Morgan’s Speech on Makoni

Morgan's Speech on Makoni

Text of the address by MDC President Morgan Tsvangirai to journalists in South Africa today.

I'm sure you saw in the news yesterday that Simba Makoni was formally expelled from Zanu PF. 

I would like to be among the first to welcome Mr. Makoni to the ranks of the opposition in Zimbabwe.
Opposition leaders in Zimbabwe face arrest, beatings, tear gas, treason trials—and the shock of seeing their candidates and supporters murdered.  Mr. Makoni knows this—he’s seen it from the safety of the Zanu Politburo.  He may soon experience it first hand.
Now that he is no longer Zanu-PF, I also wish Mr. Makoni well in founding a political party. 
  Democracies usually have more than one democratic party—that is to be expected.
Zimbabwe, of course, is not a democracy.  It is a dictatorship.  South African President Thabo Mbeki, supported by the other leaders of SADC, worked for nearly a year, attempting to open more democratic space in Zimbabwe.
He has not succeeded, therefore it is not a correct assessment of the situation in Zimbabwe when he says the parties involved in the dialogue have reached full agreement on all matters relating to the substantive matters the parties had to address Nothing has changed.  Just this past weekend.  An MDC rally, legal in any democracy and now legal in Zimbabwe, was broken up by armed riot police in the town of Kadoma.  Changes in the law, negotiated by President Mbeki, have not changed the behavior of the dictatorship.  Democratic political campaigns are not permitted in Zimbabwe. 
Everyone must respond to the reality of what Zimbabwe is today.
Simba Makoni has taken a courageous stand.  He participated on the Zanu PF politburo while the hopes of liberation were squandered, while our economy was destroyed, while a quarter of our population has fled.  He stood by and said nothing.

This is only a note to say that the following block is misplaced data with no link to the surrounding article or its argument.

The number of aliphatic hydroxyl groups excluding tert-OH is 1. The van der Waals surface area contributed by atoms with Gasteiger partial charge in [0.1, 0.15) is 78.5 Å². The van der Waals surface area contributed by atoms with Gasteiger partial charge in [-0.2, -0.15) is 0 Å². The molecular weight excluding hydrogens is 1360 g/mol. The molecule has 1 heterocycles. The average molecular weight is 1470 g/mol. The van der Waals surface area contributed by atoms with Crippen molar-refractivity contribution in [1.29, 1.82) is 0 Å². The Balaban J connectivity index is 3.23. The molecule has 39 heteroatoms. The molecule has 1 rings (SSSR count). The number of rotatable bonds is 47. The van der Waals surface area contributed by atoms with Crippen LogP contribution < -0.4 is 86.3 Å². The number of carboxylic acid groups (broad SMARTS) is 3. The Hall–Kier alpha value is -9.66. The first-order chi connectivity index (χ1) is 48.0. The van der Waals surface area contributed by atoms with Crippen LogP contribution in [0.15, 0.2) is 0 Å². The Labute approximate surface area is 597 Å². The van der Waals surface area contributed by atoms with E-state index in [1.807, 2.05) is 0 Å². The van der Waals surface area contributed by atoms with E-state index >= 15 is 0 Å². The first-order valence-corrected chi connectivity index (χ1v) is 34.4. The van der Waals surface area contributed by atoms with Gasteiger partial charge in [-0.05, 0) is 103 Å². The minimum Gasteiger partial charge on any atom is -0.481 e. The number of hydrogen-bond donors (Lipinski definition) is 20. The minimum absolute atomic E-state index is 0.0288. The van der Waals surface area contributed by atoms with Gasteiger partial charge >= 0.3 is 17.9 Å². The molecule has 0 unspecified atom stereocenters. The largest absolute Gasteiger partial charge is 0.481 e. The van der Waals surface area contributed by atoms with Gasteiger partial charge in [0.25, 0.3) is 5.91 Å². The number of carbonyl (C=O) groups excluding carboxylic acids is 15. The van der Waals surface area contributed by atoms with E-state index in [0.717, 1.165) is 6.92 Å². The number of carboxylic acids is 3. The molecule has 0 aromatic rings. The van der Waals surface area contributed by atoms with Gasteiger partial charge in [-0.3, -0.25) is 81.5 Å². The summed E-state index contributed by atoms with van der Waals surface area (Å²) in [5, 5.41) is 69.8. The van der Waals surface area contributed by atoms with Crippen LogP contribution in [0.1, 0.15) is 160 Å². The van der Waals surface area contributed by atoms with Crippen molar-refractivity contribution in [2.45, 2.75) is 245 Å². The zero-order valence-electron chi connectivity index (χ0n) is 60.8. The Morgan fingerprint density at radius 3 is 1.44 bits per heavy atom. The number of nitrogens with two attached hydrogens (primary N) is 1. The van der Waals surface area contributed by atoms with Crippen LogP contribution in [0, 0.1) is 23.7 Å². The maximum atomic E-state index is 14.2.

But he has finally opened his eyes.
He has finally heard the weeping of the mothers, watching their children starve, he has seen those dying without medical treatment.  We hope that others in Zanu will follow his lead.; that others from Zanu-PF will take a stand.
The military officers, the intelligence agents, the riot police—they too are now seeing their relatives starve.  They can follow the example of Makoni, break with the dictatorship.  They have the motivation; they have an example;  I pray that they also have the courage.
The most important thing that the reformers in Zanu PF can do for the people of Zimbabwe is to honestly count the votes the people cast on March 29.
They can break up our meetings; they can beat our supporters, they can arrest the starving and persecute the dying.  But if they count the votes actually cast, the MDC will win and Zimbabwe’s nightmare will end on March 29.
We also need to see a little courage from Thabo Mbeki.  He can break with his policy of quiet support for the dictatorship in Zimbabwe.  He owes it to our common African humanity;  he owes it to his own people—who are seeing refugees streaming into their cities, taking their jobs, crowding their cities, dying on their streets. 
Thabo Mbeki can add his voice to those demanding free and fair elections in Zimbabwe.  He can do it without taking the risks that we are taking.  He won’t be arrested, tear gassed, beaten;  he won’t be charged with treason, he won’t see his supporters killed.
Only a little courage is required—the courage to speak the unpleasant truth; the courage to see what is before him.
President Mbeki, if you won’t do it for us, if you won’t do it for Africa, do it for your own country.  Do it for your legacy.  You have invited the world to see what freedom and democracy has done for South Africa for the World cup.  Do not allow your South Africa to be overwhelmed by the tragedy of Zimbabwe.
As for me, and the MDC, we have decided what we will do.
We are a democratic political party.  Recognizing that we confront a dictatorship, we will nevertheless contest this election.  We are running to win. 
Myself together with the comrades in the presidential, parliamentary, senatorial and local government elections are running to win.